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After Boston, Norton Confident of Federal Police Presence but Concerned About Sequester Cuts

Press Release

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Date:
Location: Washington, DC

Congresswoman Eleanor Holmes Norton (D-DC), at a House hearing today on the effects of sequestration, said that following yesterday's tragedy in Boston, the U.S. Park Police, the Federal Protective Service and other federal police have been put in the agonizing position of protecting visitors and residents in the nation's capital while maintaining an open, free-flowing city at the height of the tourist season despite the across-the-board sequester cuts to police services. "D.C.'s heart and prayers are first with Boston today, but then we must turn to the precautions necessary to protect hometown D.C. and the nation's capital while keeping the city open and accessible to residents and tourists alike," said Norton. "The Boston tragedy comes at a time of year when urban America, particularly D.C., is out and about. Our response to the tragedy in Boston must not be surrender to terrorism or retreat in fear or to allow scarcity of the resources necessary to keep our people safe. In solidarity with Boston, we must show determination, especially here, to remain a nation's capital always protected, safe and at all times open to all."

Norton said that the Boston Marathon attack is "not what we expected but is certainly what we have feared since 9/11" -- an attack on a large crowd at an outdoor event. She said that she is making inquiries about resources, but she has no doubt that our federal and D.C. police forces in particular are skilled and prepared. She cited the precautions long taken to control and protect crowds at large events here -- for example, inaugurations, the July 4th and Labor Day. "Years of practical experience and success at controlling crowds at some of the largest outdoor events in the country have given the nation's capital a network of practiced police forces that are the best in the country," said Norton. The Boston Marathon drew 20,000 runners and a half-million spectators scattered along the way. The last inauguration drew roughly 1 million people packed on the National Mall.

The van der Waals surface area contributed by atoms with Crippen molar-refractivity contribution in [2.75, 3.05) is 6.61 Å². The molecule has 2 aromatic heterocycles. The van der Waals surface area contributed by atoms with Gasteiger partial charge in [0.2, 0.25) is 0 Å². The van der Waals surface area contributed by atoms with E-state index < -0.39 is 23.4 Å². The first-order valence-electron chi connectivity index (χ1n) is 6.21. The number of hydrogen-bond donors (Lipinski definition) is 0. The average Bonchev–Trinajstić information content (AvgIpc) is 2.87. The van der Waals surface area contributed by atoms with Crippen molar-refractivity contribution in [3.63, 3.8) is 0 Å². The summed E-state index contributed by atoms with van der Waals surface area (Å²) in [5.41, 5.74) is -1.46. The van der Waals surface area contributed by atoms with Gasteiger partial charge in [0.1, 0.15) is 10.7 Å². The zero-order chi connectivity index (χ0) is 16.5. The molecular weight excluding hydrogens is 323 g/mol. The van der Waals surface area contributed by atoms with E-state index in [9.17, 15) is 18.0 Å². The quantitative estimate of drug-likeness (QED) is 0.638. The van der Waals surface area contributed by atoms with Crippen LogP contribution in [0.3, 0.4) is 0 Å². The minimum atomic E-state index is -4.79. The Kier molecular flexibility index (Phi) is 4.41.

Norton said that federal and D.C. police are alert to expect the unexpected. After the Boston bombing, citizens may be more understanding when a stray bag or suspicious vehicle causes delay, Norton observed. But she warned that expecting the unexpected also means that when terrorists cannot get weapons or explosives into high-profile buildings, they may move to softer non-government targets or to outdoor crowds, as in Boston.

Norton, who marched in the D.C. Emancipation Day parade today, said, "D.C. is one of the nation's great marathon, parade, and outdoor event cities -- and we are going to stay that way. We will not tolerate the barricade approach to terrorism that creates a police state atmosphere in the freest capital city in the world. We have learned much from our past experience with incidents and our success in protecting the city. Our police forces have become professional security officers. Give them the resources they need and they will do what is necessary to keep the capital city safe, open, and the pride of the nation."


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